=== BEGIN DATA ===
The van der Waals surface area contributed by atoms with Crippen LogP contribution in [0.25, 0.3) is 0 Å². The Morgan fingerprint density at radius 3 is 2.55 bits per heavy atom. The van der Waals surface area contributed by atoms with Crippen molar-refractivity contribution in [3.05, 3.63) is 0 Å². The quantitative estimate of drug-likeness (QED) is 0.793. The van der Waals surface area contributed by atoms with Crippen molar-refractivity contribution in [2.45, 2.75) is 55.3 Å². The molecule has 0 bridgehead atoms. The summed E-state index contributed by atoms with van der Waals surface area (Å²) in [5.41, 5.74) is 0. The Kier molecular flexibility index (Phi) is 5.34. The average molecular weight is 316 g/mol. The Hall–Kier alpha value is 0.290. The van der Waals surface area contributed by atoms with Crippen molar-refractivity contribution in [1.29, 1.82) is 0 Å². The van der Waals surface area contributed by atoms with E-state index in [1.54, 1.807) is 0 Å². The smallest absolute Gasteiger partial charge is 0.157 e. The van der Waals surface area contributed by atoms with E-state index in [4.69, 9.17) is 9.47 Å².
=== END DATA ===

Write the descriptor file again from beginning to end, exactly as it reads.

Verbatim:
The van der Waals surface area contributed by atoms with Crippen LogP contribution in [0.25, 0.3) is 0 Å². The Morgan fingerprint density at radius 3 is 2.55 bits per heavy atom. The van der Waals surface area contributed by atoms with Crippen molar-refractivity contribution in [3.05, 3.63) is 0 Å². The quantitative estimate of drug-likeness (QED) is 0.793. The van der Waals surface area contributed by atoms with Crippen molar-refractivity contribution in [2.45, 2.75) is 55.3 Å². The molecule has 0 bridgehead atoms. The summed E-state index contributed by atoms with van der Waals surface area (Å²) in [5.41, 5.74) is 0. The Kier molecular flexibility index (Phi) is 5.34. The average molecular weight is 316 g/mol. The Hall–Kier alpha value is 0.290. The van der Waals surface area contributed by atoms with Crippen molar-refractivity contribution in [1.29, 1.82) is 0 Å². The van der Waals surface area contributed by atoms with E-state index in [1.54, 1.807) is 0 Å². The smallest absolute Gasteiger partial charge is 0.157 e. The van der Waals surface area contributed by atoms with E-state index in [4.69, 9.17) is 9.47 Å².